Understanding Digital Exposure | Step 2. Aperture

Continuing our discussion of understanding digital exposure, lets move on to Step 2. Aperture.

If you ever hear someone talking about f-stops, shooting wide open, bokeh or depth of field, chances are they are referring to Aperture.

Aperture (AKA F-STOP) is the opening of your camera’s lens. This dictates THE AMOUNT of light (think How Much) allowed in to hit the camera’s sensor. Aperture also dictates Depth of Field.

Depth of field as defined by Wikipedia:

is the portion of a scene that appears acceptably sharp in the image

You will use the Aperture to dictate what areas of your image will be sharp and which areas will fall off out of focus. In the world of Digital SLR photography the visual difference is huge when you change your aperture from f/2.8 to f/8. In the Point n Shoot Digital photography world, the difference is not as extreme (in my experience).

Here is an example of different aperture sizes:
Image from Wikipedia

Aperture is a little tricky at first, because the SMALLER the f-stop number, the MORE light is allowed in. The LARGER the f-stop number the LESS light is allowed in. The SMALLER the f-stop number = SMALLER depth of field (less areas in focus). The LARGER the f-stop number = LARGER depth of field (more areas in focus).

Here are a few examples of how I use Aperture:

  • Low Light situations such as when a Bride is getting prepared for her wedding, I do not like to use flash. To ensure a good exposure, I am using LARGE f-stops (f1.4 to f2.8) and a HIGHER ISO. I need to allow MORE light into the camera’s sensor.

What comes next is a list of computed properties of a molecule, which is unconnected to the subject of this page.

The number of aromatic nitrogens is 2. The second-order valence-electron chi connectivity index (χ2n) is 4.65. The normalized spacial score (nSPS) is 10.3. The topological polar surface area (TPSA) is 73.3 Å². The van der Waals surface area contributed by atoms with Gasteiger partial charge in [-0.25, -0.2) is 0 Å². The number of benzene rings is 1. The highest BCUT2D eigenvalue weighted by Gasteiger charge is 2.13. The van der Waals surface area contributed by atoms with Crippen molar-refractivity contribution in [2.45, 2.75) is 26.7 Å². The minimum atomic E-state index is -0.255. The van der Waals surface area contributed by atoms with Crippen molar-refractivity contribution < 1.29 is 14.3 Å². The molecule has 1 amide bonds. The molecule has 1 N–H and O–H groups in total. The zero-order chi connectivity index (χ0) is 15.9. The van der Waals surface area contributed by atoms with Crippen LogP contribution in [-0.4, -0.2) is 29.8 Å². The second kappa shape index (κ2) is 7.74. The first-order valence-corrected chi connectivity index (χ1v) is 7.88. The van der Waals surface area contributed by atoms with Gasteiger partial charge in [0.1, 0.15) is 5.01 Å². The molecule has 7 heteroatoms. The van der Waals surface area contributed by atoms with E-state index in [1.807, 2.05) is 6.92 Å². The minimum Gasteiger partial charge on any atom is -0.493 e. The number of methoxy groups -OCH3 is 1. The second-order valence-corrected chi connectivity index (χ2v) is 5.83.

Large Aperture for Low LightISO: 1250 Aperture: 2.8
  • When creating headshots, I like to use (f2.8 to f3.5) because I can focus on the eyes to really make them stand out from the rest of the subject’s face. The effect is beautiful as the eyes are tack sharp and everything else falls off out of focus softly. This also naturally softens the skin so less post production is necessary to artificially smooth the skin.
    Wide Aperture Available Light HeadshotISO 400 Aperture: 2.8
  • If I am creating a Scene Setting Shot, such as a reception hall that is being prepared by the venue’s staff, I like to Drag my Shutter (Explained in Step 3. Shutter Speed). I do this because I like to imply the hustle-bustle of the staff and it is not important to me that they are sharp. They are blurred from their movement and the slower shutter speed. My goal is just to document the environment. In order to do this, I have to use HIGHER f-stop numbers (ie, f/8 – f/11) which allow LESS light into the sensor. This enables me to use a slower shutter speed and lower ISO to acheive desired results. Each venue is different and a steady surface or tripod is necessary for these shots.
    Small Aperture Slow ShutterAperture f8 Shutter 1 second

So the relationship between ISO, Aperture and Shutter speed is THE FORMULA for you to achieve desired exposures. There is a difference between Correct Exposure and Creatively Correct for your given situation. We will talk about this later. For now, here is an exercise for you to try.

1. Put your camera on APERTURE mode (Turn the dial to the BIG A or Av)
2. Set your camera’s ISO to the lowest setting allowed (probably 100 or 200)